Millroy: Intimate Violence; Lights out; First Nations Payouts

Sault Ste. Marie Police Services confirmed last week that two deaths that occurred in the city on May 1 were the result of a murder-suicide that included intimate partner violence.

Neither of the individuals were identified, other than that they were husband and wife.
Yet in another act of intimate partner violence that occurred in October, which saw four people shot to death, another wounded and the shooter take his own life, everyone involved was named except for three children.

The shooter, Bob Thomas Hallaert, had killed his partner at one home and then travelled to another where he wounded his ex-wife and shot to death their three children, aged six, seven and 12.
Considering that both these case involved murder-suicide as well as intimate partner violence, wouldn’t you think they would be considered the same when it came to releasing facts about the case?

In the latest, the husband strangled his wife before taking his own life by self-strangulation.

We can only assume that he did it by hanging himself, rather than managing it with his bare hands.
I believe than when anyone is murdered in our fair city that we, the public, should be privy to that information. I see no reason for the barebones facts in the latter case to be withheld for nearly two months and I certainly don’t understand the rationale behind not providing the names.
It becomes especially ludicrous when those involved in one case are named and those in a case with similar circumstances are not.

As I CROSS ALBERT STREET at Elgin at least four times each week, I worried a bit about the taking out of the traffic lights at this intersection.

I find I have to nose out over the crosswalk, a no-no according to ministry of transport guidelines, to get a clear view of oncoming traffic as it is obscured by the Masonic Lodge building, which sits on the northwest corner.

I have the same problem when going north on Dennis where it meets Albert.
However, since the lights were taken out I have come across other intersections in the city where views are blocked, mainly by hedges, so I figure I will live with what has occurred at the two intersections being mentioned here.

The lights were also taken out where Queen Street meets Church Street.

I have nothing but applause for public works and engineering services for removing these lights.
Where sometimes I would sit on Queen waiting for the light to change and then waiting while sometimes as many as 15 vehicles passed before the way was clear, I now seldom wait at all.

With the lights no longer an impediment, traffic from the east no longer piles up as vehicles are sailing through the intersection individually. This in turn means there is little in the way of holdup for vehicles turning left onto Church Street.
Good work.

I AM NOT SEEING much being written these days about some of the First Nations councils wanting some of the funds from the $10 billion Robinson Huron Treaty settlement being held back for band use.
The focus now seems to be on a couple of them fighting the heavy legal fees, initially set at $510 million but with $255 million being returned for band use.

I think the councils should be satisfied now that it is public that $255 million of the legal fees is going to be returned to the bands and also believe that they would have had trouble getting their hands on any part of the funds going to individuals anyway.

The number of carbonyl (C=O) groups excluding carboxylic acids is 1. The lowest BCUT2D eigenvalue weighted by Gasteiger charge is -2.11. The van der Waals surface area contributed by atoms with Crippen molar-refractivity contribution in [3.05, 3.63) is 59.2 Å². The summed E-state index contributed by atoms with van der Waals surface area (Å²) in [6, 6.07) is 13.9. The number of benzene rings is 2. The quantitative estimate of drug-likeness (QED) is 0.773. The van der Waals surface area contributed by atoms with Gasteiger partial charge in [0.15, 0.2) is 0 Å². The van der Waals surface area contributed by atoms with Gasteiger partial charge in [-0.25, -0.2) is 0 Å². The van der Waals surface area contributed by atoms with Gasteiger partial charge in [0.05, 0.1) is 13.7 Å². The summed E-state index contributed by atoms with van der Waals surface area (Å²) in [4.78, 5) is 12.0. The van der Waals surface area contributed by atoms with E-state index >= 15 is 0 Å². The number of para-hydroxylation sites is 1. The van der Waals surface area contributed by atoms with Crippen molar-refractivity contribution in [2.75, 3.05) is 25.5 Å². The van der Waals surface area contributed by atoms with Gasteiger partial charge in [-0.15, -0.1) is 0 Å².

The treaty initially says that in ceding the land the chiefs would receive two thousands pounds of good and lawful money of Upper Canada, with a further six hundred funds to be delivered to them each summer.

But it also says the province shall augment that money from time to time, “provided that the amount paid to each individual shall not exceed the sum of one pound.”

The latter would seem to say that future payments would go to the individuals, as has indeed been the case.

With the money, capped at $4 a year for 150 years, going to individuals for all that time, it only stands to reason that the money now coming down should go straight to the individuals involved.

The complaint about lawyers’ fees will be heard by the Superior Court of Justice but it should have no bearing on the release of the funds, which are scheduled to begin going out in early August.
If the court grants some cutback in legal fees, which I doubt it will do, these funds can be distributed later. I say I doubt there will be a change because the fees were negotiated in good faith on a contingency basis, five percent originally but coming in at two-and-half percent with the cutback to $255 million from $510 million.

Recipients should be happy.

The 3,395 Garden River band members, for instance, will each be receiving $171,199. The 3,200 Batchewana band members will each receive $174,349.

The largest payout will be to the 183 members of Zhiibaahaasing First Nation, $1,078,521 each. The lowest, $139,888, goes to the 8,610 members of Wikwemikong First Nation.

3 thoughts on “Millroy: Intimate Violence; Lights out; First Nations Payouts

  1. I see no need for anyone to know names in that murder-suicide situation. If it were someone close to you Doug …you would have been informed. The family may also have requested anonymity and their wishes should be considered.

    1. But the double standard is really what he’s talking about here. Either mention nothing about any case or treat each one the same.

      Was this an officer’s family?

      Someone ‘higher’ up in the community?

      What’s the point of telling us the POS’s name from last year but the coward who strangled his wife and then put a noose around his neck and rocketed his car out of his driveway gets to RIP in anonymity?

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